Methadone is a synthetic opiate drug that is taken as a pill, liquid, or wafer to relieve extreme pain from a surgery, injury, or chronic illness. It is also used in the treatment of addiction to other opiods, such as heroin or narcotic pain killers. Methadone changes the way the brain and nervous system responds to pain, and is prescribed by a physician when a patient’s medical need outweighs the drug’s addictive nature and potential side effects. Special precautions must be taken when Methadone is prescribed, and dosage and directions must be followed exactly.

Methadone is used commonly to treat addiction over a long period of time as a part of a comprehensive treatment program. Methadone must be prescribed through an opiod treatment program that has been certified by the Substance Abuse and Mental Health Services Administration (SAMHSA) and is strictly regulated by state and federal laws.

Treatment for Substance Abuse

The Centers for Medicare & Medicaid Services (CMS) provides a full range of services, including those services provided for substance abuse disorders. Medicare Part A (Hospital Insurance) may help cover the costs of inpatient care if you have been formally admitted into a Medicare-approved hospital or facility. Medicare Part B (Medical Insurance) may help cover the cost of care in an outpatient setting. Medications that are not usually self-administered may be covered under Part B if they meet all Part B requirements.

If you have Original Medicare, you will likely pay 20% of the Medicare-approved amount of your services and supplies, and your deductible will apply. If you are enrolled in a Medicare Advantage plan, you will have at least the same Part A and Part B coverage as Original Medicare, but many provide additional benefits, including an annual out-of-pocket maximum.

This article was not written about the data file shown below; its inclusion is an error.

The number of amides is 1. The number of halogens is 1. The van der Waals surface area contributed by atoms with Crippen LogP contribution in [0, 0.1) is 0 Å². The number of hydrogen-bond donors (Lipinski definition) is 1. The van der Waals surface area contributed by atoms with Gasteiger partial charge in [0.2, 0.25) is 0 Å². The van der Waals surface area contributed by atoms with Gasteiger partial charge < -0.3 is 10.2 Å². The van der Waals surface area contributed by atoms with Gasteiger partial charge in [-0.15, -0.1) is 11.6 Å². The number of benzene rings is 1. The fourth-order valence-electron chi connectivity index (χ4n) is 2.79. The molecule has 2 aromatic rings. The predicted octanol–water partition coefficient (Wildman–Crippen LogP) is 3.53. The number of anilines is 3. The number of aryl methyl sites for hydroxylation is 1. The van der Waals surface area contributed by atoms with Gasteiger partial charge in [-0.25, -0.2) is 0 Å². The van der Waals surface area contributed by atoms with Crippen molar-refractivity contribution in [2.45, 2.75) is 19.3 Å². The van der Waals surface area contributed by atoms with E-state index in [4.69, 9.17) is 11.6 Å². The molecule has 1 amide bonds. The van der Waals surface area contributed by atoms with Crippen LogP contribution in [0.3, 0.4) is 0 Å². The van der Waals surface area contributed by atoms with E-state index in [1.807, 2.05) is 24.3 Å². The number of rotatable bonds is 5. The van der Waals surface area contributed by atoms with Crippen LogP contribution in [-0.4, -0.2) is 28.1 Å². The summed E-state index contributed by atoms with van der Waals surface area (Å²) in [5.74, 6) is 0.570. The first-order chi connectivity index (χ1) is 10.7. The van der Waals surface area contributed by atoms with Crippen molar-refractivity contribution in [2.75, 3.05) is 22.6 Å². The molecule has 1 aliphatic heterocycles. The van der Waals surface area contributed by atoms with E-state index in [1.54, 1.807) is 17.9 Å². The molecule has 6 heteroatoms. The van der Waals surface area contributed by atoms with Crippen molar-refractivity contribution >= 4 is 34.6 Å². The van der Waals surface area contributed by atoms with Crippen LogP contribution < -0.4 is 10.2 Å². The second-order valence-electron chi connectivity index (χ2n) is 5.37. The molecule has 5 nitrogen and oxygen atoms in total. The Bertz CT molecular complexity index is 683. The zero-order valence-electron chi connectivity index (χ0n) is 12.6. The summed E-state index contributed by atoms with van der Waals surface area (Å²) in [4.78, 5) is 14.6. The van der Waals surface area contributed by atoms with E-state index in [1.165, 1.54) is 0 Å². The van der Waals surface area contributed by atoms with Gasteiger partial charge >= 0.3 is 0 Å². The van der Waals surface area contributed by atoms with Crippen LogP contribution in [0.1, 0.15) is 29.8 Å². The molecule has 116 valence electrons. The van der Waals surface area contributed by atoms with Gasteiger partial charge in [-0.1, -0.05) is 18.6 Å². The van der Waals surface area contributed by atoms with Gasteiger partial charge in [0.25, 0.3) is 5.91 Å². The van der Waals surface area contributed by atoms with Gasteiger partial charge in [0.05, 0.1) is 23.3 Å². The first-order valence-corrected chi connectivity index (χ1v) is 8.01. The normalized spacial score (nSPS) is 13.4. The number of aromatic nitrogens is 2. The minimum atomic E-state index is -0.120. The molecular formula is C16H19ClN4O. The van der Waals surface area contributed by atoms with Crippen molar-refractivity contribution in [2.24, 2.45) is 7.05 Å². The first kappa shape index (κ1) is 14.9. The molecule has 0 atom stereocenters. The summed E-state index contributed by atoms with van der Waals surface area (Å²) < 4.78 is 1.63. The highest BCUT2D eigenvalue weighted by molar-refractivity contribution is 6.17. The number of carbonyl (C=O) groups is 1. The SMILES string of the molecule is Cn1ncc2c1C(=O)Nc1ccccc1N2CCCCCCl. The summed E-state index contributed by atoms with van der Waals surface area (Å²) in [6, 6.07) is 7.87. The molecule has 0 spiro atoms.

Medicare Part D Coverage of Methadone

According to CMS, Medicare Part D plans must include coverage for Part D drugs, either by formulary inclusion or via an exception, when medically necessary for the treatment of opioid dependence. Methadone is not a Part D drug when used for treatment of opioid dependence because it cannot be dispensed for this purpose upon a prescription at a retail pharmacy. It must be administered through a private or public Methadone clinic approved by the SAMHSA. State Medicaid Programs may continue to include the costs of methadone in their bundled payment to qualified drug treatment clinics or hospitals that dispense methadone for opioid dependence.

It is important to note that Methadone is a Part D drug when indicated for pain. Stand-alone Prescription Drug Plans (PDPs) and Medicare Advantage plans with prescription drug coverage (MA-PDs) can vary in costs, and each plan may have its own formulary, or list of covered drugs. Due to the increased risk of addiction, overdose, and death related to opiod use, some Medicare drug plans have a program in place to help patients use these medications safely. Quantity limits and safety checks are in place to monitor these medications.

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